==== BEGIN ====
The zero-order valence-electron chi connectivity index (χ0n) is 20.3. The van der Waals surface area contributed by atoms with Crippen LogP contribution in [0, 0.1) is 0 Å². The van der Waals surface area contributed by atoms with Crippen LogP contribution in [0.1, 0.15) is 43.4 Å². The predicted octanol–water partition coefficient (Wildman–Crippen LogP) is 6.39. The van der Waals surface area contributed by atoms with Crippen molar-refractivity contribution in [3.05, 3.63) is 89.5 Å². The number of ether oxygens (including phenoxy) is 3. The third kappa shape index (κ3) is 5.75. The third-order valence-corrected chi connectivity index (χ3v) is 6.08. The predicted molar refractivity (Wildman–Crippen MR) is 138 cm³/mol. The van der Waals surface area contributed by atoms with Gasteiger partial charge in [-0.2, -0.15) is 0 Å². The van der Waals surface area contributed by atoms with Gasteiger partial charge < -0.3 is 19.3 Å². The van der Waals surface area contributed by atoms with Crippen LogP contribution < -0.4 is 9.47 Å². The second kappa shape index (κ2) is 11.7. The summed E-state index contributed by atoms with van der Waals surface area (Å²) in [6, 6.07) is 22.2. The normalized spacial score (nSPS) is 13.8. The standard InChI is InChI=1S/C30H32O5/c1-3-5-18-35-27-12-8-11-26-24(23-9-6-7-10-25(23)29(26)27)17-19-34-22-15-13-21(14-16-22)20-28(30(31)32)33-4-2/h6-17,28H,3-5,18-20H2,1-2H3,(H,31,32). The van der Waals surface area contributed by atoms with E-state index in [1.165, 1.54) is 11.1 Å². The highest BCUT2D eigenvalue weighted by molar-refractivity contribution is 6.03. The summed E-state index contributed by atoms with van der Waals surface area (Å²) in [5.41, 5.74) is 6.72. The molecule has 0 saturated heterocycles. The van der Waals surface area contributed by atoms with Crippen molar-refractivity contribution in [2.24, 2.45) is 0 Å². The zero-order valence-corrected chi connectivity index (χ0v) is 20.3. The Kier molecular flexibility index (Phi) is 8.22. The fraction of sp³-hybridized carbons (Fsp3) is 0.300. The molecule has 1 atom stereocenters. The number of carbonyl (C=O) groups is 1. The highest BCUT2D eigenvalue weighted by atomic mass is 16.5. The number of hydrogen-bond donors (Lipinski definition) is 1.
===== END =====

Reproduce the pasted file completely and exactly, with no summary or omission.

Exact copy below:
The zero-order valence-electron chi connectivity index (χ0n) is 20.3. The van der Waals surface area contributed by atoms with Crippen LogP contribution in [0, 0.1) is 0 Å². The van der Waals surface area contributed by atoms with Crippen LogP contribution in [0.1, 0.15) is 43.4 Å². The predicted octanol–water partition coefficient (Wildman–Crippen LogP) is 6.39. The van der Waals surface area contributed by atoms with Crippen molar-refractivity contribution in [3.05, 3.63) is 89.5 Å². The number of ether oxygens (including phenoxy) is 3. The third kappa shape index (κ3) is 5.75. The third-order valence-corrected chi connectivity index (χ3v) is 6.08. The predicted molar refractivity (Wildman–Crippen MR) is 138 cm³/mol. The van der Waals surface area contributed by atoms with Gasteiger partial charge in [-0.2, -0.15) is 0 Å². The van der Waals surface area contributed by atoms with Gasteiger partial charge < -0.3 is 19.3 Å². The van der Waals surface area contributed by atoms with Crippen LogP contribution < -0.4 is 9.47 Å². The second kappa shape index (κ2) is 11.7. The summed E-state index contributed by atoms with van der Waals surface area (Å²) in [6, 6.07) is 22.2. The normalized spacial score (nSPS) is 13.8. The standard InChI is InChI=1S/C30H32O5/c1-3-5-18-35-27-12-8-11-26-24(23-9-6-7-10-25(23)29(26)27)17-19-34-22-15-13-21(14-16-22)20-28(30(31)32)33-4-2/h6-17,28H,3-5,18-20H2,1-2H3,(H,31,32). The van der Waals surface area contributed by atoms with E-state index in [1.165, 1.54) is 11.1 Å². The highest BCUT2D eigenvalue weighted by molar-refractivity contribution is 6.03. The summed E-state index contributed by atoms with van der Waals surface area (Å²) in [5.41, 5.74) is 6.72. The molecule has 0 saturated heterocycles. The van der Waals surface area contributed by atoms with Crippen molar-refractivity contribution in [2.24, 2.45) is 0 Å². The zero-order valence-corrected chi connectivity index (χ0v) is 20.3. The Kier molecular flexibility index (Phi) is 8.22. The fraction of sp³-hybridized carbons (Fsp3) is 0.300. The molecule has 1 atom stereocenters. The number of carbonyl (C=O) groups is 1. The highest BCUT2D eigenvalue weighted by atomic mass is 16.5. The number of hydrogen-bond donors (Lipinski definition) is 1.